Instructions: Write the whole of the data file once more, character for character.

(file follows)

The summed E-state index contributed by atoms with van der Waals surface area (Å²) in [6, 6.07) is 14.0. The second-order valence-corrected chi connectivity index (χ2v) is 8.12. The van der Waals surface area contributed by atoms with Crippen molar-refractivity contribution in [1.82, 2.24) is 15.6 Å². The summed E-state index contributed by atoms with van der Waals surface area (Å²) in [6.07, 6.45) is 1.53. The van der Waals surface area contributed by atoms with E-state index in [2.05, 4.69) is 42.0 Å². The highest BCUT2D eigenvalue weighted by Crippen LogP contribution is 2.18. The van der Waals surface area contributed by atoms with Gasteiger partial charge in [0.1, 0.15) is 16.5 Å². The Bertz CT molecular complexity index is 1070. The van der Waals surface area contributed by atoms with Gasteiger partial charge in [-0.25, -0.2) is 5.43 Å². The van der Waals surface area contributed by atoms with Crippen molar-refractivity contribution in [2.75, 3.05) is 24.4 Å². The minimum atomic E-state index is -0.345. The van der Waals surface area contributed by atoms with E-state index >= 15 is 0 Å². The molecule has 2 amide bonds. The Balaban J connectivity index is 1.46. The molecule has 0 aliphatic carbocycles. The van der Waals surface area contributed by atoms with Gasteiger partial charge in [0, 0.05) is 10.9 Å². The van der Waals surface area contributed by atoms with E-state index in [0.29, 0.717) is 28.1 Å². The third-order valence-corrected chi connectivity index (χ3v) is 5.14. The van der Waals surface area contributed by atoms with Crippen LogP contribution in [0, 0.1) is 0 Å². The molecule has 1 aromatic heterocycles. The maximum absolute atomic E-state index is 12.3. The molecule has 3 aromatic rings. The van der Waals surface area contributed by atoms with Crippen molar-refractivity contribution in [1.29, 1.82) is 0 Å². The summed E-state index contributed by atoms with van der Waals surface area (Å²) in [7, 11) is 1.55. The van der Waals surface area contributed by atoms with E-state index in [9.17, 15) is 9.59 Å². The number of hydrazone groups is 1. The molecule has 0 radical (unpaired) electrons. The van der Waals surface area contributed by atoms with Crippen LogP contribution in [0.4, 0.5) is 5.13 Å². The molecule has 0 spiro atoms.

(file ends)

The summed E-state index contributed by atoms with van der Waals surface area (Å²) in [6, 6.07) is 14.0. The second-order valence-corrected chi connectivity index (χ2v) is 8.12. The van der Waals surface area contributed by atoms with Crippen molar-refractivity contribution in [1.82, 2.24) is 15.6 Å². The summed E-state index contributed by atoms with van der Waals surface area (Å²) in [6.07, 6.45) is 1.53. The van der Waals surface area contributed by atoms with E-state index in [2.05, 4.69) is 42.0 Å². The highest BCUT2D eigenvalue weighted by Crippen LogP contribution is 2.18. The van der Waals surface area contributed by atoms with Gasteiger partial charge in [0.1, 0.15) is 16.5 Å². The Bertz CT molecular complexity index is 1070. The van der Waals surface area contributed by atoms with Gasteiger partial charge in [-0.25, -0.2) is 5.43 Å². The van der Waals surface area contributed by atoms with Crippen molar-refractivity contribution in [2.75, 3.05) is 24.4 Å². The minimum atomic E-state index is -0.345. The van der Waals surface area contributed by atoms with E-state index >= 15 is 0 Å². The molecule has 2 amide bonds. The Balaban J connectivity index is 1.46. The molecule has 0 aliphatic carbocycles. The van der Waals surface area contributed by atoms with Gasteiger partial charge in [0, 0.05) is 10.9 Å². The van der Waals surface area contributed by atoms with E-state index in [0.29, 0.717) is 28.1 Å². The third-order valence-corrected chi connectivity index (χ3v) is 5.14. The van der Waals surface area contributed by atoms with Crippen LogP contribution in [0, 0.1) is 0 Å². The molecule has 1 aromatic heterocycles. The maximum absolute atomic E-state index is 12.3. The molecule has 3 aromatic rings. The van der Waals surface area contributed by atoms with Crippen molar-refractivity contribution in [1.29, 1.82) is 0 Å². The summed E-state index contributed by atoms with van der Waals surface area (Å²) in [7, 11) is 1.55. The van der Waals surface area contributed by atoms with E-state index in [9.17, 15) is 9.59 Å². The number of hydrazone groups is 1. The molecule has 0 radical (unpaired) electrons. The van der Waals surface area contributed by atoms with Crippen LogP contribution in [0.4, 0.5) is 5.13 Å². The molecule has 0 spiro atoms.